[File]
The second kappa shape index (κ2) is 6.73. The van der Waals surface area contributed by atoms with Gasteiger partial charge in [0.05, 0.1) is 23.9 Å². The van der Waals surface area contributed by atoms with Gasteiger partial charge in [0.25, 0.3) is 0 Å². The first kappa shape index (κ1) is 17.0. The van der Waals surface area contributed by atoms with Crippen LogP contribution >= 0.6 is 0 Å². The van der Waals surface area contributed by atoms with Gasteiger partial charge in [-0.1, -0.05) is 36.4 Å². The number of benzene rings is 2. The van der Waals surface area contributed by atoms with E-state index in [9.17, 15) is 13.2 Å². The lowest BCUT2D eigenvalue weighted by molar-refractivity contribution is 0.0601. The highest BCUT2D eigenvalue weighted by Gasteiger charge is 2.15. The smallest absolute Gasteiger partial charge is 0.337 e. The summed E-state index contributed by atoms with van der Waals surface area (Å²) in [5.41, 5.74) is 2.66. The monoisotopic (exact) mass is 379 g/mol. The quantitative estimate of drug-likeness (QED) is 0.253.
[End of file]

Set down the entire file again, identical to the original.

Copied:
The second kappa shape index (κ2) is 6.73. The van der Waals surface area contributed by atoms with Gasteiger partial charge in [0.05, 0.1) is 23.9 Å². The van der Waals surface area contributed by atoms with Gasteiger partial charge in [0.25, 0.3) is 0 Å². The first kappa shape index (κ1) is 17.0. The van der Waals surface area contributed by atoms with Crippen LogP contribution >= 0.6 is 0 Å². The van der Waals surface area contributed by atoms with Gasteiger partial charge in [-0.1, -0.05) is 36.4 Å². The number of benzene rings is 2. The van der Waals surface area contributed by atoms with E-state index in [9.17, 15) is 13.2 Å². The lowest BCUT2D eigenvalue weighted by molar-refractivity contribution is 0.0601. The highest BCUT2D eigenvalue weighted by Gasteiger charge is 2.15. The smallest absolute Gasteiger partial charge is 0.337 e. The summed E-state index contributed by atoms with van der Waals surface area (Å²) in [5.41, 5.74) is 2.66. The monoisotopic (exact) mass is 379 g/mol. The quantitative estimate of drug-likeness (QED) is 0.253.